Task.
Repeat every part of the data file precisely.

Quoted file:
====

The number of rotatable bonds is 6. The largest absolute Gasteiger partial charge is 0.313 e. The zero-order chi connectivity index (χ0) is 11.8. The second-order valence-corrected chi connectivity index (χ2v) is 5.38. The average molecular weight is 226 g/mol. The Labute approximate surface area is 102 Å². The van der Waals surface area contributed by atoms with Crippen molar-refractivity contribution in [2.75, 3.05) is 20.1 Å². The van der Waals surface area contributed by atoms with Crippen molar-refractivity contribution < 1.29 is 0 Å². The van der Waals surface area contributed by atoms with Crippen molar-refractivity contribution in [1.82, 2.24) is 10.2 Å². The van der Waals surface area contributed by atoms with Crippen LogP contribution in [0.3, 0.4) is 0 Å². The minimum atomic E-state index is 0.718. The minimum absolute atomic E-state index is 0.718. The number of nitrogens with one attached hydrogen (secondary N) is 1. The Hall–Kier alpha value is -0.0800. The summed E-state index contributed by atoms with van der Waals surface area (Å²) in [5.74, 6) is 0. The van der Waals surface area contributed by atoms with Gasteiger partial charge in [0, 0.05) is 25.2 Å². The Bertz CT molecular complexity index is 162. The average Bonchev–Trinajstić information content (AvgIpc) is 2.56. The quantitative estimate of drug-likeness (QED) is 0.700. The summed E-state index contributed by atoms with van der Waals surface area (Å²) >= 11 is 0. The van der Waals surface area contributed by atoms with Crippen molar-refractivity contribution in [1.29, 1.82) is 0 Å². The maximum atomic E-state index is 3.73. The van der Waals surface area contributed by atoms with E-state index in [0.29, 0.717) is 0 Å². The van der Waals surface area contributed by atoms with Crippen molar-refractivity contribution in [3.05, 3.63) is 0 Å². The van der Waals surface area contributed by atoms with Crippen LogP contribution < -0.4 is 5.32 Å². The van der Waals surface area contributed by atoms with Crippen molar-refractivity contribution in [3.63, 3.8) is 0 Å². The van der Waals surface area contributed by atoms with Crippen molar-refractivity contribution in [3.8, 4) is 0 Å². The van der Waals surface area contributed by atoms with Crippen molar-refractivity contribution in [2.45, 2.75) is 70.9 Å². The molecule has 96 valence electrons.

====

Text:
The number of rotatable bonds is 6. The largest absolute Gasteiger partial charge is 0.313 e. The zero-order chi connectivity index (χ0) is 11.8. The second-order valence-corrected chi connectivity index (χ2v) is 5.38. The average molecular weight is 226 g/mol. The Labute approximate surface area is 102 Å². The van der Waals surface area contributed by atoms with Crippen molar-refractivity contribution in [2.75, 3.05) is 20.1 Å². The van der Waals surface area contributed by atoms with Crippen molar-refractivity contribution < 1.29 is 0 Å². The van der Waals surface area contributed by atoms with Crippen molar-refractivity contribution in [1.82, 2.24) is 10.2 Å². The van der Waals surface area contributed by atoms with Crippen LogP contribution in [0.3, 0.4) is 0 Å². The minimum atomic E-state index is 0.718. The minimum absolute atomic E-state index is 0.718. The number of nitrogens with one attached hydrogen (secondary N) is 1. The Hall–Kier alpha value is -0.0800. The summed E-state index contributed by atoms with van der Waals surface area (Å²) in [5.74, 6) is 0. The van der Waals surface area contributed by atoms with Gasteiger partial charge in [0, 0.05) is 25.2 Å². The Bertz CT molecular complexity index is 162. The average Bonchev–Trinajstić information content (AvgIpc) is 2.56. The quantitative estimate of drug-likeness (QED) is 0.700. The summed E-state index contributed by atoms with van der Waals surface area (Å²) >= 11 is 0. The van der Waals surface area contributed by atoms with Crippen molar-refractivity contribution in [1.29, 1.82) is 0 Å². The maximum atomic E-state index is 3.73. The van der Waals surface area contributed by atoms with E-state index in [0.29, 0.717) is 0 Å². The van der Waals surface area contributed by atoms with Crippen molar-refractivity contribution in [3.05, 3.63) is 0 Å². The van der Waals surface area contributed by atoms with Crippen LogP contribution < -0.4 is 5.32 Å². The van der Waals surface area contributed by atoms with Crippen molar-refractivity contribution in [3.63, 3.8) is 0 Å². The van der Waals surface area contributed by atoms with Crippen molar-refractivity contribution in [3.8, 4) is 0 Å². The van der Waals surface area contributed by atoms with Crippen molar-refractivity contribution in [2.45, 2.75) is 70.9 Å². The molecule has 96 valence electrons.